Farmers are amongst the lowest earning class, with an average family income of Rs 3,000 per month.
At least four times during the day, Finance Minister Arun Jaitley addressed the media last Monday to allay any fears arising from the crash of the stock markets, perhaps the biggest fall in seven years. By evening, the nation was informed that Prime Minister Narendra Modi was personally keeping a watch on the volatile situation.
Some called it heartbreak, others termed it as mayhem. As the Sensex plunged 1,624 points, panic spread, and I heard a number of TV anchors calling it a ‘bloodbath’. When asked to comment, I said: “The real bloodbath is happening on the farm. As of date, 3.05 lakh farmers have committed suicide in the past 20 years and I have never seen any Prime Minister, or even a Finance Minister, expressing concern at the continuing serial death dance on the farm.”
Only one per cent of India’s population invests in stock markets. And look at the shock that the media – both print and electronic – were expressing. Look at the way the mandarins in the Finance Ministry got into a huddle to find ways to tide over the crisis, and repeatedly assure the country that all is well. Every hour, two farmers commit suicide somewhere, and while the death toll has continued to rise over the years, neither the media nor mainline economists and planners have ever shown any remote concern.
This dichotomy in thinking – where 99 per cent are ignored at the cost of the privileged one per cent – is what brought leaders of 40 farmer organisations across the country for a three-day intense deliberation at Chandigarh last week.
They came from as far as Tamil Nadu, Karnataka, Kerala, Orissa, Chhattisgarh, Madhya Pradesh and Bihar to share and understand the real causes behind the continuing agrarian crisis, and more importantly on how to put agriculture back on the national agenda. The underlying objective focused on how to restore the voice of 60-crore farmers and at the same time bring back the pride in farming.
Agriculture has disappeared from the economic radar screen of the country. Over the past few decades, farmers are increasingly being pushed out of farming. This is exactly what the World Bank had wanted India to do way back in 1996. It had directed the country to move 40-crore people out of rural areas and into the cities, by 2015. This is what worries the farming community.
Farmers know that conditions are being created by successive governments – both by way of economic policies and by bringing in legislations like the land bill – to force them out of the villages.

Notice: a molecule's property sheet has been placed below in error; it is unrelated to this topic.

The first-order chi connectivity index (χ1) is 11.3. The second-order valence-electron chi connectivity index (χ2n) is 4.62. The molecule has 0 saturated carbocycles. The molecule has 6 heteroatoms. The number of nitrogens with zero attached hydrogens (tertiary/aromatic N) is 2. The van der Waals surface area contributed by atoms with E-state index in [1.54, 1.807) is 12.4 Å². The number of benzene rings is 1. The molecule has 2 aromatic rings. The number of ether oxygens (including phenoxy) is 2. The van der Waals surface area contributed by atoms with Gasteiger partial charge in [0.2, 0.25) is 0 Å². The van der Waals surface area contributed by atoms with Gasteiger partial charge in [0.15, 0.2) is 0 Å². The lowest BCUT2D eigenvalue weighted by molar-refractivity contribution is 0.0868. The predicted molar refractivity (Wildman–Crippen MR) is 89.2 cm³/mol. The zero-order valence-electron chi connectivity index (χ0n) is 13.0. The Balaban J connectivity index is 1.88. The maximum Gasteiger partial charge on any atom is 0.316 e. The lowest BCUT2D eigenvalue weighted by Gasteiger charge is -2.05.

“Farmers are only a political raw material and all political parties have used them time and again for their political gains, only to be dumped again,” says Balbir Singh Rajewal, leading a faction of the Bharti Kisan Union.
Uttar Pradesh farm leader, V M Singh puts it more succinctly when he says it is an ‘aar par ki ladai’. “Political parties lead us across the frontier only to later make money by trading our interests”. While farmers continue to produce food for the country year after year, they have been sliding into debt, which has been mounting with each passing year.
Farmers realise that they are deliberately not being paid for what they produce. “The Minimum Support Price (MSP) we get is not what we deserve but what will keep consumers and the industry happy,” lamented Pachhe Nanjudaswamy of the Karnataka Rajya Ryot Sangha.
Over the years, farmer leaders too have lost credibility among their communities. These leaders, too, realise that farmers are increasingly losing faith among themselves. They are divided on lines of ideology, caste, class egos and political affiliations. Many believe that farm unions today are explicitly divided on caste lines.
The reservation movement in several parts of the country– Patels in Gujarat, Gurjars in Rajasthan, and Jats in Haryana and UP – actually comprise farmers who have been divided on majority caste basis. While a large part of these agitations draw strength from the farming community of a particular class, farm issues have been pushed to the background.
Tiding over the internal problems that farmers’ movement across the country faces is one hurdle for the leaders, but it is the discriminatory economic policies being perpetuated over the years that angers the farming community most.
Farmers are amongst the lowest earning class in the country with the average income per family from farming operations not exceeding Rs 3,000 per month. This is because the procurement price has been deliberately kept low.
Cotton farmers, for instance, have been paid 20 per cent less than the market prices, simply to keep the textile industry viable. Wheat and rice procurement price were increased by only Rs 50 per quintal this year, which is roughly an increase of 3.25 per cent, simply to ensure that food inflation remains in control.
In other words, the burden of keeping food prices low and to ensure cheaper raw material for the industry lies on the farmers. So, how then to raise farm incomes is becoming a rallying point for farmer organisations across the country.
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